2. Let your fish come up to temperature before preparing, maybe pull it out of the fridge for 15-20 minutes in warm weather, in foggy and cool, leave it out for an hour. This will help it cook more evenly.
  3. Take the fish outside to scale it, as it can get messy. He then salts the skin twice. The first time he salts aggressively and lets it sit for 15-20 minutes, then rubs it clean. This is to pull out the moisture so it will get crispy; then he re-seasons with salt, fennel powder (seed toasted and ground), black pepper, and porcini powder and let it sit for three hours. After this is grilled, it’s the best “chip” you will ever have.
  4. John Fink used to be a commercial fisherman in Alaska, and here he tells fishing stories while working the grill.
    John Fink used to be a commercial fisherman in Alaska, and here he tells fishing stories while working the grill. Photo: Martin Backhauss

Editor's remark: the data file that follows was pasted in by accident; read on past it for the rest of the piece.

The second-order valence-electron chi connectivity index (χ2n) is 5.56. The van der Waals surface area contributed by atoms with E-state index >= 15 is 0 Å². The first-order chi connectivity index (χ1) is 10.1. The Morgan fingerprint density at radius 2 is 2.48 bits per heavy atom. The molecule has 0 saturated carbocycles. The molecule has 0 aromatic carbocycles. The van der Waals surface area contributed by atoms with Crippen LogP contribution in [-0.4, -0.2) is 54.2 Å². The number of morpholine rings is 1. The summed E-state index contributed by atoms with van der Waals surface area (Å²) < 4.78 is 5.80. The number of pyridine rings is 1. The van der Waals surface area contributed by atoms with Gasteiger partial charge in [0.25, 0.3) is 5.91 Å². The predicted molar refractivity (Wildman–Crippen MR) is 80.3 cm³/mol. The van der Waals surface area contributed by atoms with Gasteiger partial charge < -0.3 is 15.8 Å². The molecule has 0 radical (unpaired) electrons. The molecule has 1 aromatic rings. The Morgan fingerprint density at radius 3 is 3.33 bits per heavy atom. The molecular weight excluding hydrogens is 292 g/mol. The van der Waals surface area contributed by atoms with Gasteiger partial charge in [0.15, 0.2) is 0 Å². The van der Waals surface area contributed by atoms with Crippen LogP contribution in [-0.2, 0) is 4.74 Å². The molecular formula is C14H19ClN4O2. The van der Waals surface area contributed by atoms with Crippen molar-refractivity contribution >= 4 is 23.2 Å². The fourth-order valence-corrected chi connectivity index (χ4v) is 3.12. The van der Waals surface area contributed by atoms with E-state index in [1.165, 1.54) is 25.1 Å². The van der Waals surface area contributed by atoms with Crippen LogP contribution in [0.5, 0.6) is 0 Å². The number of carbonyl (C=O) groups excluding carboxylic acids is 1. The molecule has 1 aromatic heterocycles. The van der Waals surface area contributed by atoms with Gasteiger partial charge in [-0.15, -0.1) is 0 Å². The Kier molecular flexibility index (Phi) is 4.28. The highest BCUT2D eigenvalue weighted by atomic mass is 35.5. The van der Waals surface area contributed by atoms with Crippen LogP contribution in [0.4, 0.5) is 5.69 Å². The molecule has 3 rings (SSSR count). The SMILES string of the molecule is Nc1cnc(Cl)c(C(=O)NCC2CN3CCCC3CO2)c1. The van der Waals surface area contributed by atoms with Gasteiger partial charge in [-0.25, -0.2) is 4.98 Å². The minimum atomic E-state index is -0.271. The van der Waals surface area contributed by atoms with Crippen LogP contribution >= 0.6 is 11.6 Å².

5. The Eggs: Most commercial fishermen gut the fish on the boat for freshness, so to procure these, you’ll have to catch your own fish, buddy up to sport fisherperson, or request these from your local fishmonger. Salmon eggs are fabulous brined or smoked and served in a traditional “caviar” style with crème fraiche and toast or sprinkled on raw oysters. Either way, they make a great appetizer.
  6. caviar
    Salmon Caviar with crème fraiche, dill, red onion and served on rye toast. Photo: Martin Backhauss

  7. Salmon heads and bones are often oily and take on a very strong flavor, so they aren’t used for soup stocks as commonly as milder whitefish. However, John once worked in a kitchen with a butcher from the Philippines who made a mean salmon head soup. He’d use tomatoes, ginger, tamarind, kaffir lime leaves, potatoes, salmon heads, and water. He’d also add the salmon belly, which many consider the best part of salmon. (Note: Always remove the red gills before using the heads, as the flavor is unpleasant.)
  8. Salmon collars, the parts right under the head, are on sale at farmer’s markets for about $5.99 a pound. These underrated parts of the salmon have quite a bit of meat on them and John recommends smoking them.
  9. Belly meat is often called the “cook’s treat” as it’s the fattiest part of the fish, and conventional or factory processors often remove this delicious section from the fillet. When grilling a whole fish and it becomes the richest and most tender piece. Enjoy it like a fillet, or chop it up for rich soups.